A NEW GENERATION OF SCHOLARS. PHOTOGRAPHER: WANG ZHAO/AFP/GETTY IMAGES
From nowhere in 2001, China is now home to more than 375,000 foreign students to study in China in various universities across China. The total number of international students in China is expected to reach 500,000 mark by 2020.
China is no stranger to international students and foreign students study in China no longer confined just to language and culture subjects when compared last two decades ago.
International students now choose medicine, engineering and business degree as the main core study subject when enroll with Chinese universities. Coupled with the introduction of English-medium degrees courses offered by selective universities in China, the growth of the foreign students from non-traditional countries like UK, Australia and Africa are growing rapidly each year. In 2014, 377,054 foreign students came from 203 countries and regions to study in China, according to figures released by the ministry on 19th March 2015.
Some students said they came to study in China because they were attracted by the country's political and economic development. Others viewed study in China as window to the world due to China's influences in international arena. Some said China offers the best of both worlds where education quality is comparable with many western countries with affordable tuition fees.
Read the full story below and see how China's great academic leap forward!
China's Great Academic Leap Forward
By Peter R. Orszag , 18 May 2015
China is either at or near the so-called Lewis turning point, where it is no longer hugely productive to shift workers from agriculture to manufacturing. Now, growth will need to come increasingly from so-called total factor productivity, which itself is driven by technology and innovation, as Cai Fang, vice president of the Chinese Academy of Social Sciences, argues.
China has been busy preparing for the change. During the past two decades, Chinese involvement in international science and engineering has drastically increased, new research from economists Richard Freeman and Wei Huang of Harvard University shows. In 1970, after the Cultural Revolution, the country had fewer than 50,000 undergraduate students and almost no graduate students, but this changed quickly in the 1990s and 2000s.
From 1970 to 2010, the number of students enrolled in higher education globally rose by 500 percent, to 178 million from 29 million. Nowhere was this growth faster than in China. While in the U.S. the number increased 140 percent, in China, it rose almost 30,000 percent, and the country more than doubled its number of colleges. Of global total enrollment, China’s share expanded from nothing to 17 percent. For comparison, India’s share rose from 9 percent to 12 percent during the same period.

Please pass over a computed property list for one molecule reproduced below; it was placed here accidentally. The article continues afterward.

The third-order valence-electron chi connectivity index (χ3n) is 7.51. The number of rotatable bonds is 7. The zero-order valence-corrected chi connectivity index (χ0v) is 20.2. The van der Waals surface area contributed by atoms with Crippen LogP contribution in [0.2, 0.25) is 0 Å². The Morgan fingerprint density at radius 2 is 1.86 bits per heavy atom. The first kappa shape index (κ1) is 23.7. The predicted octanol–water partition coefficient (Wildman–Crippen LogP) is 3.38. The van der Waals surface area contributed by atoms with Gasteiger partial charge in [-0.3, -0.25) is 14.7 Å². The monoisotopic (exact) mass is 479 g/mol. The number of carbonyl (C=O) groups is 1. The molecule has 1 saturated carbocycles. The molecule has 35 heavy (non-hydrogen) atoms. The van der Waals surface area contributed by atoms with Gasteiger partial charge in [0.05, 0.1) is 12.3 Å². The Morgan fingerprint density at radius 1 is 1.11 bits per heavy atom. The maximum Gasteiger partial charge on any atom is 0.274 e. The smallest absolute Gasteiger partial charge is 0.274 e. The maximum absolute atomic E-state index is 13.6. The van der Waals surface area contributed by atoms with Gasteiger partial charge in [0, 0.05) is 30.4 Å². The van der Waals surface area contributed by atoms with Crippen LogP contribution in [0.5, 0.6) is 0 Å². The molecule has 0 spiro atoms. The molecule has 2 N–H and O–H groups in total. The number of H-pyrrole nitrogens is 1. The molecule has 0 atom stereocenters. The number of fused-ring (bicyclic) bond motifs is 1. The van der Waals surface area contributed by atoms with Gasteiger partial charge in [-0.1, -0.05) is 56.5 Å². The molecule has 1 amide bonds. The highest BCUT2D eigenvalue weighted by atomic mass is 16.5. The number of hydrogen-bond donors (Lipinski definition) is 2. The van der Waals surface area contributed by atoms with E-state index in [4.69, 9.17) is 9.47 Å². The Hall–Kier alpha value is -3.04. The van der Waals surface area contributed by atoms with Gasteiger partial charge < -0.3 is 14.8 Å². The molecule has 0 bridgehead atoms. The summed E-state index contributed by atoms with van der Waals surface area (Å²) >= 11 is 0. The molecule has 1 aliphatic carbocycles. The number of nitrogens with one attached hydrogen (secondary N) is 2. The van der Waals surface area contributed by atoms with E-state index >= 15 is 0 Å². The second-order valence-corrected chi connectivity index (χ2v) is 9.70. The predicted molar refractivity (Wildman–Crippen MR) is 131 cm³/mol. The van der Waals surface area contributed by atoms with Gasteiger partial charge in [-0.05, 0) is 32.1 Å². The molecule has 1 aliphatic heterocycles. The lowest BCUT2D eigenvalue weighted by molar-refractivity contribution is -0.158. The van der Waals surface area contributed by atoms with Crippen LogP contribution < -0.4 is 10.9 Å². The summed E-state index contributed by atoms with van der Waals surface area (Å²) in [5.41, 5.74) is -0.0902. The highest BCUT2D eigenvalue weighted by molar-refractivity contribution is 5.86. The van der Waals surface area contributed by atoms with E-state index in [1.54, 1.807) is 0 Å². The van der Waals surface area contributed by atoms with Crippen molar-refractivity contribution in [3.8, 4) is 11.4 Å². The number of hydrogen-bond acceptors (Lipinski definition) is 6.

It’s true that the quality of that education is still not top-notch. No Chinese universities are ranked within the top 100 institutions globally, according to the Shanghai Academic Ranking of World Universities. The government is investing heavily in improving quality, however, and there are now six Chinese universities in the top 200, up from none in 2003.
Furthermore, the Chinese have invested in research links globally, and especially with the U.S. In 1993, China endorsed education abroad; more than a decade later, it began to subsidize large numbers of outbound students. As recently as 2005, roughly 60,000 mainland Chinese came to the U.S. for higher ed; by 2012, there were almost 240,000. Mainland Chinese represent more than a quarter of international students in the U.S.
These relationships also extend to research. China has become the top international collaborator for U.S. researchers. And by 2012, almost half of Chinese collaborations abroad were with Americans, Freeman and Huang have found.
They conclude that China’s new links to global research, and in particular its key relationship with the U.S., have “allowed China to reach the scientific and technological frontier much faster than if it had done a more parochial path.” And that in turn is crucial to continued strong growth in China. (I’ll be spending the next few days there, as the Lewis turning point comes and goes.) Despite the rising tension between the U.S. and China over the South China Sea islands, academic research provides one dimension along which the two countries remain deeply co-dependent. (Source - bloombergview.com)ents